Even before his audience with the Queen, Mr Johnson was being written off by Jason Aldiss, the respected chair of Pudsey Conservative Association, who quit the party over Brexit, the economy and disloyalty. He said that moderate Tory voters in the North of England had been left “disenfranchised”.
And this matters because the politically-pivotal Leeds seat is traditionally a mirror-image of the national picture. If the new PM wins it at the next election, he is likely to stay in office. If not, Mr Johnson risks the ignominy of becoming one of, if not, the shortest-serving premier in history.
But it is also emblematic of the deep splits within the Conservative ranks. It is currently represented by Stuart Andrew, who backed Brexit and endorsed Mr Johnson’s leadership bid.
However his majority at the 2017 election was cut to 331 votes. Now the fourth most marginal Tory-held seat in the UK, Mr Andrew needs the support of people like Mr Aldiss, a Remain voter who favoured Jeremy Hunt over Mr Johnson, if he is to stay in post and defeat a hard-left Labour candidate whose track record for division is a further barometer of national tensions.
Like the rest of Leeds, which was virtually split 50-50 over Brexit, it will be the new Prime Minister’s ability to reach out to the more sceptical – whether it is people who alternative views on EU matters or voters in the neglected North – that will be crucial.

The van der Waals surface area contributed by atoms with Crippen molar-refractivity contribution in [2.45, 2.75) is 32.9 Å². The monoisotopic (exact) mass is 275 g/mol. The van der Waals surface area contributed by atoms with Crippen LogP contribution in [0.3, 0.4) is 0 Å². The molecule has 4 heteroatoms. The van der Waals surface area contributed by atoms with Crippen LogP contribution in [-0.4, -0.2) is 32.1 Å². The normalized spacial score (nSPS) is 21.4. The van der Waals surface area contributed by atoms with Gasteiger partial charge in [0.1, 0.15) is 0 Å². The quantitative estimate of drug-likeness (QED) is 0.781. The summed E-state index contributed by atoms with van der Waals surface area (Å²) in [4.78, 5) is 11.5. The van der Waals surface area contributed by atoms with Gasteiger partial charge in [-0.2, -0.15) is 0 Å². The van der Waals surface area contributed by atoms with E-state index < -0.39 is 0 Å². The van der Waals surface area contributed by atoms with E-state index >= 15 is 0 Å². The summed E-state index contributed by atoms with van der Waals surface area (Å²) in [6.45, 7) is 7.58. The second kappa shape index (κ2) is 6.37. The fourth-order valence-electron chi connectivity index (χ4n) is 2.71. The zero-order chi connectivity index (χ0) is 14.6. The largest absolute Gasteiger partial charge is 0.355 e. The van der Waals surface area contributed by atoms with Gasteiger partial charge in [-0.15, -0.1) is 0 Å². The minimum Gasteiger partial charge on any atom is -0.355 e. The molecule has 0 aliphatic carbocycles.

Whenever a new PM enters Downing Street for the first time, there is normally a sense of anticipation – and considerable goodwill shown towards the country’s new leader. Yet this handover of power was very different as Mrs May spent her final moments in Downing Street accepting the resignations of several senior colleagues who were unwilling to serve under her successor. And while she did leave office with poise and dignity after a tumultuous three years, the outset of Mr Johnson’s premiership has been characterised by anxiety – even trepidation and open hostility – from people in many swathes of Britain.
Unconventional in so many ways, he, nevertheless, used his landmark first address as PM to make a wide-ranging policy speech, pledge to fix the social care crisis and reach out to people in “left behind towns”.
Typically optimistic, he set out a series of high – and worthy – ambitions for a leader who has no Commons majority and finds himself at the mercy of political events. But, as Mr Johnson pledged to take on “the doubters, doomsters and gloomsters”, it will be the manner in which he tries to resolve Brexit, and unite the country, which will determine whether the people of Pudsey – and voters in other key seats – give him the chance to become a transformative premier.